Who would put Jane Austen to an evil purpose?

The jane austen book clubThe Jane Austen Book Club
by Karen Joy Fowler

I picked this book from my TBR because I suspected it would be light and fluffy and that was all I felt capable of reading this past week. It was exactly right.

I should say upfront that I am not a big Jane Austen fan, and have not read all her works, and that didn’t impede my enjoyment of this book. In fact, it gently mocks those characters who are major Austen fans – then again, it gently mocks all its characters. I have read four of Austen’s six novels, but if you were to come to this as a complete Austen newbie, Fowler includes synopses and select quotes from literary critics at the end of the book.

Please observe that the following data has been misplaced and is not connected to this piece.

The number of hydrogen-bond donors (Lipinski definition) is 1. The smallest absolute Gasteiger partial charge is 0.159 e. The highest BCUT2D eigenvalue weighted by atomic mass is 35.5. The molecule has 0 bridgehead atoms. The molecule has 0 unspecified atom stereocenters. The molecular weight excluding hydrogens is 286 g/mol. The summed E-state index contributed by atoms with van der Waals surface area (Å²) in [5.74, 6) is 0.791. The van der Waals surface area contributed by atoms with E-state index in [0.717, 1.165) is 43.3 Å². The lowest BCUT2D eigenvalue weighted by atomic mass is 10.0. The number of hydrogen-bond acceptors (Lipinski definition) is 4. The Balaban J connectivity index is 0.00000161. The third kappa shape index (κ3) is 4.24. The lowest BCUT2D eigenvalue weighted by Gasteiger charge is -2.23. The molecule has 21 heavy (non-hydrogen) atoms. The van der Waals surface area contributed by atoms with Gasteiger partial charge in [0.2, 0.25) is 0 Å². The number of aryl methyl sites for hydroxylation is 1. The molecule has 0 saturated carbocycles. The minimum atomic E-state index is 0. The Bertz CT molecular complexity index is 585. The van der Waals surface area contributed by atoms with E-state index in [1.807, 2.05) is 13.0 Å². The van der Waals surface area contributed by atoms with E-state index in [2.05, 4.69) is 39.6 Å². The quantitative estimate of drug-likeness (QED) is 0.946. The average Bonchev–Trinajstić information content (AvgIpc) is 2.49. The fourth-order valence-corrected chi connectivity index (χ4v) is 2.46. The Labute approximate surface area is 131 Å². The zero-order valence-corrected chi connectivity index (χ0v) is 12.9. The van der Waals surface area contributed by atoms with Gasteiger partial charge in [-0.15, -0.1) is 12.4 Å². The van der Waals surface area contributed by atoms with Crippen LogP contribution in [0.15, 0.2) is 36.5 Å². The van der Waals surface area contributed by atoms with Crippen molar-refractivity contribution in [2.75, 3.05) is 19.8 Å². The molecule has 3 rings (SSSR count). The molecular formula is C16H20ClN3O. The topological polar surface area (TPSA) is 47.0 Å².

The format is that each chapter is based around a meeting of the book club – so it’s a new month, a new book and a new setting (the club’s six members take it in turn to host). As is perhaps predictable, the earlier chapters contain more earnest dissections of Austen’s work, while later on it is the club members’ lives that are being analysed, for the most part.

They’re a disparate group to begin with. The club is started by Jocelyn, a middle-aged dog breeder who is worried about how her childhood friend Sylvia is handling the break-up of her marriage, so she decides this will be a useful distraction. I’m not sure that Austen’s concentration on love and marriage is actually the best distraction for Sylvia, which of course tells us something about Jocelyn.

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